You may have read recently about how Canada is really sticking it to junior researchers. Dalhousie’s Julia Wright recently wrote about Canada haemorrhaging early-career research capacity and she has a point – just in the last seven years, the proportion of Canadian faculty aged 40 or less has fallen by a third, from roughly 22% to just over 15%.
The question, of course, is “why”? Some – including Wright – just blame a “shrinking academic labour market”, which tends to (either by accident or design) play into a narrative of “terrible neo-liberal governments/university administrators not spending on academics”. But this simply isn’t true: total spending on academic compensation rose 12% after inflation between 2010-11 and 2015-2016, and in fact the number of full-time academic staff at Canadian universities has increased by 1.6% since 2010-11. Some simple math tells you that by extension, pay per full-time academic staff increased by about 10% after inflation over those years. That’s money which, in theory, could have been spent on hiring more staff.
And there’s a very specific place where that money is being spent. It’s on profs over the age of 65.
Take a look at Figure 1, which shows the age profile of academic staff at intervals between 2002 and 2017 (data is from Statscan’s UCASS survey, except for 2014 when it is from the National Faculty Data Pool). At most points along the curve, the distribution looks pretty similar in every year – until you get to the over 65s. And here there’s been an absolute explosion in numbers over the past few years. In 2002, they were less than 2% of the (much smaller) professoriate; the most recent UCASS data suggests that this year they make up 10.3% of total professoriate.
Figure 1: Age Distribution Profile of FT University Academic Staff, Canada, 2002-2017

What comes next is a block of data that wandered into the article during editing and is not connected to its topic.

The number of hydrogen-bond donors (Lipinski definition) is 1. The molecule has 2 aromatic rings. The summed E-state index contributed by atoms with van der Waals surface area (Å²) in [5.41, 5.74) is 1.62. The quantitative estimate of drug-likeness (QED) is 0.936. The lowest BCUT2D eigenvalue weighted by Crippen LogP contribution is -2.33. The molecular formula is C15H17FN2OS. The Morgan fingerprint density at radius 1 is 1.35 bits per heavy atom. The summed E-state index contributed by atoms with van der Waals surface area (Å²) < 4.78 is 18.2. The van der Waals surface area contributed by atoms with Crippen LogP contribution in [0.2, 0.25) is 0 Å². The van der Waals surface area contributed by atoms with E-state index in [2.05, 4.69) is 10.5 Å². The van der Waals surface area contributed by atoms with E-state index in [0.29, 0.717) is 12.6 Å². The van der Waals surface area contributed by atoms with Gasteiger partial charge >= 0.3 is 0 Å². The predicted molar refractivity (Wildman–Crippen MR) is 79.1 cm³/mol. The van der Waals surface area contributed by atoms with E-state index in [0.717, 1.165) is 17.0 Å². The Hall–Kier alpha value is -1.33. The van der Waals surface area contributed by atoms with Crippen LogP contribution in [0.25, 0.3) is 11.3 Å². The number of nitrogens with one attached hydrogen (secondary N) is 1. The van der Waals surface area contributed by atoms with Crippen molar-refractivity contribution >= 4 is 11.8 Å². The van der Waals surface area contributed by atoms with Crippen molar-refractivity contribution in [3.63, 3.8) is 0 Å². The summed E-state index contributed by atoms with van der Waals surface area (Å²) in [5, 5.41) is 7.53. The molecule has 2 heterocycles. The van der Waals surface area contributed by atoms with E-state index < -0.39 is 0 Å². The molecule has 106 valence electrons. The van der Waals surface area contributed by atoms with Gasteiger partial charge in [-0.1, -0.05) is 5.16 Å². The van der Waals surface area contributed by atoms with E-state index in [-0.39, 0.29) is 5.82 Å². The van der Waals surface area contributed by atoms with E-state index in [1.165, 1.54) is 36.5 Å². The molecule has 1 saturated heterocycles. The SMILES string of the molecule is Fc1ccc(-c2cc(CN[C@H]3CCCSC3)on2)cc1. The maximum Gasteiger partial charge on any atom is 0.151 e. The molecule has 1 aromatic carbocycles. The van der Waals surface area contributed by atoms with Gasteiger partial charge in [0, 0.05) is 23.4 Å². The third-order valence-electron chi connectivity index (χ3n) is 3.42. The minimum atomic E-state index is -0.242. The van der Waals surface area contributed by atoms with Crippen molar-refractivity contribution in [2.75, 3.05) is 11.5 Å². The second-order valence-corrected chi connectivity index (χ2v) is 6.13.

Again, just do some simple math. The over 65s, by and large, get paid substantially more than the average academic. We don’t know exactly how much more, but a fair guess, based on both salary and (much more heavily used) benefits, it’s probably about 50% above average. That implies that about 15% of academic compensation – or about $1.3 billion/year is going to over-65s. Compare that to the approximately $148 million that universities were spending on the same population fifteen years ago.
Figure 2: Estimated Compensation Devoted to FT Academic Faculty 65 Years of Age and Up, 2001-02 vs. 2016-17 (in millions)
That’s a nine-fold increase. A billion-plus-dollar increase. And you know what they say – a billion here, a billion there, pretty soon you’re taking real money.
Now, there’s nothing intrinsically wrong with employing older faculty. No one magically loses energy and vitality and a sense of engagement when they hit the age of 65. But, first, there are opportunity costs – that $1.3 billion could be used to hire an awful lot of new faculty (roughly 10,000 or so, by my count). And, second, I think if you polled academic staff, while they would agree that over-65s can make great contributions, they would also tell you that over 65s are probably somewhat more likely than average to be coasting.
Of course, thanks to the end of mandatory retirement, there’s isn’t a whole lot anyone can do about this. Nowadays, staff can’t be asked to retire even once they are past the age (71) when they are legally required to start drawing their pensions, meaning they draw both their salary, and their institutional pension, and their public pension, plus whatever they have in their RRIF.
In theory, it should be possible to nudge some faculty out – especially those over 71 – by instituting measures which are related to length of employment but not to age per se because that’s verboten. Say, sticking lifetime limits on sabbaticals, or requiring higher teaching loads for individuals who have been employed for more than 30 years. In theory, this should be to the benefit of both academic staff and management, especially if accompanied by provisions guaranteeing a certain number of new hires with the proceeds from any retirements. At the very least, it’s something that needs to be on the table. Faculty renewal depends on it.